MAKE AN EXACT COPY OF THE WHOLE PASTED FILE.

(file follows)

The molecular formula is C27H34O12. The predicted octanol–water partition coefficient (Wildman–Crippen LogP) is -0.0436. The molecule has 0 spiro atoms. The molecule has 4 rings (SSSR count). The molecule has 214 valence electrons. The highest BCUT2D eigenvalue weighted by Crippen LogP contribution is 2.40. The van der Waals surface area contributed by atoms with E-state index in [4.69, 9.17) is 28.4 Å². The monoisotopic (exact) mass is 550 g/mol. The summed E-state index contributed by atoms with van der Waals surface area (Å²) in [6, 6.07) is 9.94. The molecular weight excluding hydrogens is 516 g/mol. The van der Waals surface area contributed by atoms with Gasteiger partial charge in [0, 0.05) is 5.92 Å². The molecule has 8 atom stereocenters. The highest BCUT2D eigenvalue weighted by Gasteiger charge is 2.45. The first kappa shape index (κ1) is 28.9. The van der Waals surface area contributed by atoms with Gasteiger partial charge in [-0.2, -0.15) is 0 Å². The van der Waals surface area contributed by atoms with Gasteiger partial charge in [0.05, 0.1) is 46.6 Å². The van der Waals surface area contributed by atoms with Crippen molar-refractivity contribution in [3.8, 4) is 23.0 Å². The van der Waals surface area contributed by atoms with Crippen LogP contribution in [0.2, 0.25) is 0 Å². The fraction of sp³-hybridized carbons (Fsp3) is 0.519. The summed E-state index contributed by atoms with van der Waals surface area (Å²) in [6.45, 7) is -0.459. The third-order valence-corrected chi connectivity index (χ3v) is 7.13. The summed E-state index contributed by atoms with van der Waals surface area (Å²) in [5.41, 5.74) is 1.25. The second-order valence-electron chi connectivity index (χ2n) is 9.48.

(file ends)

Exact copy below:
The molecular formula is C27H34O12. The predicted octanol–water partition coefficient (Wildman–Crippen LogP) is -0.0436. The molecule has 0 spiro atoms. The molecule has 4 rings (SSSR count). The molecule has 214 valence electrons. The highest BCUT2D eigenvalue weighted by Crippen LogP contribution is 2.40. The van der Waals surface area contributed by atoms with E-state index in [4.69, 9.17) is 28.4 Å². The monoisotopic (exact) mass is 550 g/mol. The summed E-state index contributed by atoms with van der Waals surface area (Å²) in [6, 6.07) is 9.94. The molecular weight excluding hydrogens is 516 g/mol. The van der Waals surface area contributed by atoms with Gasteiger partial charge in [0, 0.05) is 5.92 Å². The molecule has 8 atom stereocenters. The highest BCUT2D eigenvalue weighted by Gasteiger charge is 2.45. The first kappa shape index (κ1) is 28.9. The van der Waals surface area contributed by atoms with Gasteiger partial charge in [-0.2, -0.15) is 0 Å². The van der Waals surface area contributed by atoms with Gasteiger partial charge in [0.05, 0.1) is 46.6 Å². The van der Waals surface area contributed by atoms with Crippen molar-refractivity contribution in [3.8, 4) is 23.0 Å². The van der Waals surface area contributed by atoms with Crippen LogP contribution in [0.2, 0.25) is 0 Å². The fraction of sp³-hybridized carbons (Fsp3) is 0.519. The summed E-state index contributed by atoms with van der Waals surface area (Å²) in [6.45, 7) is -0.459. The third-order valence-corrected chi connectivity index (χ3v) is 7.13. The summed E-state index contributed by atoms with van der Waals surface area (Å²) in [5.41, 5.74) is 1.25. The second-order valence-electron chi connectivity index (χ2n) is 9.48.